How will all the candles fit on the cake?

The Lewis H. Latimer House Museum will host a 170th Birthday Party in honor of its namesake on Saturday, Sept. 8, from 5 p.m. to 7 p.m.

The fun will include live music, art, poetry, a wine-and-beer tasting, and tours of the Flushing property. The guest list includes Latimer’s great nephew, Hugh B. Price, a senior fellow in economic studies at The Brookings Institution who was president and CEO of the National Urban League from 1994 to 2003.

Plus, three local artists – Sherese Francis, Antonia Perez, and Cecile Chong – have donated their own pieces to a silent auction.

The reasons to celebrate this milestone are countless. Lewis Howard Latimer was an African-American inventor whose innovations in carbon filaments ushered in the age of electric light. Mostly self-taught, he was a master draftsman, an expert on patent law with eight of his own patents, a poet, and a painter. He also drafted the patent drawings for Alexander Graham Bell’s telephone and helped found the New York Unitarian Church.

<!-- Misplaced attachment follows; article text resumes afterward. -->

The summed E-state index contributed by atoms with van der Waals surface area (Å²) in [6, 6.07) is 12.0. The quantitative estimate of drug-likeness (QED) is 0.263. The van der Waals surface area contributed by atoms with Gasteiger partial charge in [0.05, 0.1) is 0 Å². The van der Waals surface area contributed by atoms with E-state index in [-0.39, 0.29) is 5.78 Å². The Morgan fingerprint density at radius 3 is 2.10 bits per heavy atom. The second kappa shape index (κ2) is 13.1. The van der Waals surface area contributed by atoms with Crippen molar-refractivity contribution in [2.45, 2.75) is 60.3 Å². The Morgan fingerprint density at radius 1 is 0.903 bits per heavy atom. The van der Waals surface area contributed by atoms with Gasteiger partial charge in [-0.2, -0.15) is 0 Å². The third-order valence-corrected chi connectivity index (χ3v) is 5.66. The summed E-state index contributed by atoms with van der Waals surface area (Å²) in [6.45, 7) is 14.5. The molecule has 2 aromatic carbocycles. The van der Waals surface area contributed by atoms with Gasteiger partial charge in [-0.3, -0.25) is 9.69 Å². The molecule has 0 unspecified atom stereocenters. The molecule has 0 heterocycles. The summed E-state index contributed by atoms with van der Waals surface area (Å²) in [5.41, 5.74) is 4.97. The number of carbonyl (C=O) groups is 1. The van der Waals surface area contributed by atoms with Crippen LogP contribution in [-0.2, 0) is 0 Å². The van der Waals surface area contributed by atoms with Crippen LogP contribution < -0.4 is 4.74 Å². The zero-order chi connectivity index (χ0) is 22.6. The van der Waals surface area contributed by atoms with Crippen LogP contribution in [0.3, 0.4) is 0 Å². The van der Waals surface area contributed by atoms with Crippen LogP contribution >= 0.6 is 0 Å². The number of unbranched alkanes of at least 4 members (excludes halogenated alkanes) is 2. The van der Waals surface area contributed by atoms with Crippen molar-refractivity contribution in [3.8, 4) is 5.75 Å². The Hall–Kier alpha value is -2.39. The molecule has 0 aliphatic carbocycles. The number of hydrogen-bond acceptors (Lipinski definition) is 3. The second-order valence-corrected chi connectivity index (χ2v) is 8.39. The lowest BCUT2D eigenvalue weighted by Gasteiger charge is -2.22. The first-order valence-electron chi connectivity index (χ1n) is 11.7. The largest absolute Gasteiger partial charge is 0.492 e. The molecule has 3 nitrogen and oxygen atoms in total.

Though born in Massachusetts in 1848, Latimer bought a wood frame, Queens Anne style residence on Holly Avenue in Flushing in 1903. He lived there until his death in 1928, and the two-story house remained in his family until 1963. It was then relocated to 34-41 137th St. and converted into a museum in 1988. The structure later received city landmark status.

“We celebrate Lewis Latimer’s 170th birthday because Lewis Latimer signified a humane theme in overcoming racial prejudice, defying social injustice, and accomplishing a life and work that benefited the American society,” said Latimer House Executive Director Ran Yan. “His contributions as an African American inventor, humanist, and son of fugitive slaves are truly respectable. He is one of the unsung heroes in history.”

Prices range from $30 for one general admission ticket to $250 for VIP entrances for two. Proceeds will benefit the museum.

Images: Lewis H. Latimer House Museum


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